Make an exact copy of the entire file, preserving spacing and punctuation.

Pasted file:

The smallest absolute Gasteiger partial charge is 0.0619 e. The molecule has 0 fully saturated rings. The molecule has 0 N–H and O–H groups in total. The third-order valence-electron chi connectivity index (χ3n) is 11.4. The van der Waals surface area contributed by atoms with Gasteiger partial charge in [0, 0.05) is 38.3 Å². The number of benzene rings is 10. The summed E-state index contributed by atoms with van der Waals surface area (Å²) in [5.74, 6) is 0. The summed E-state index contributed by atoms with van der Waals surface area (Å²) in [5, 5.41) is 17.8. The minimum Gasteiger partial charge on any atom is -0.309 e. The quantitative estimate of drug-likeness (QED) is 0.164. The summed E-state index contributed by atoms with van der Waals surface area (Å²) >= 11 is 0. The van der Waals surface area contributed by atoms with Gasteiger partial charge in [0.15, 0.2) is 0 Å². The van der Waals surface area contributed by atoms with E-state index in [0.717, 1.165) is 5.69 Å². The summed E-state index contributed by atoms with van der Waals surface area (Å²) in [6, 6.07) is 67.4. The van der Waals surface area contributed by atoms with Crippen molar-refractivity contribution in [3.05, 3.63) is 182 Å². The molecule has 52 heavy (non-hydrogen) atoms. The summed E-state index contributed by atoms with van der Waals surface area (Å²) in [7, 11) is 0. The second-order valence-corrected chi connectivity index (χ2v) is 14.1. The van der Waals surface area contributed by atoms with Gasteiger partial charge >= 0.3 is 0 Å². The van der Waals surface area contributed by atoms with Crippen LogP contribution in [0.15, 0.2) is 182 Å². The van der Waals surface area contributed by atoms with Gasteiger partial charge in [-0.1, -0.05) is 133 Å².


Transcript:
The smallest absolute Gasteiger partial charge is 0.0619 e. The molecule has 0 fully saturated rings. The molecule has 0 N–H and O–H groups in total. The third-order valence-electron chi connectivity index (χ3n) is 11.4. The van der Waals surface area contributed by atoms with Gasteiger partial charge in [0, 0.05) is 38.3 Å². The number of benzene rings is 10. The summed E-state index contributed by atoms with van der Waals surface area (Å²) in [5.74, 6) is 0. The summed E-state index contributed by atoms with van der Waals surface area (Å²) in [5, 5.41) is 17.8. The minimum Gasteiger partial charge on any atom is -0.309 e. The quantitative estimate of drug-likeness (QED) is 0.164. The summed E-state index contributed by atoms with van der Waals surface area (Å²) >= 11 is 0. The van der Waals surface area contributed by atoms with Gasteiger partial charge in [0.15, 0.2) is 0 Å². The van der Waals surface area contributed by atoms with E-state index in [0.717, 1.165) is 5.69 Å². The summed E-state index contributed by atoms with van der Waals surface area (Å²) in [6, 6.07) is 67.4. The van der Waals surface area contributed by atoms with Crippen molar-refractivity contribution in [3.05, 3.63) is 182 Å². The molecule has 52 heavy (non-hydrogen) atoms. The summed E-state index contributed by atoms with van der Waals surface area (Å²) in [7, 11) is 0. The second-order valence-corrected chi connectivity index (χ2v) is 14.1. The van der Waals surface area contributed by atoms with Gasteiger partial charge >= 0.3 is 0 Å². The van der Waals surface area contributed by atoms with Crippen LogP contribution in [0.15, 0.2) is 182 Å². The van der Waals surface area contributed by atoms with Gasteiger partial charge in [-0.1, -0.05) is 133 Å².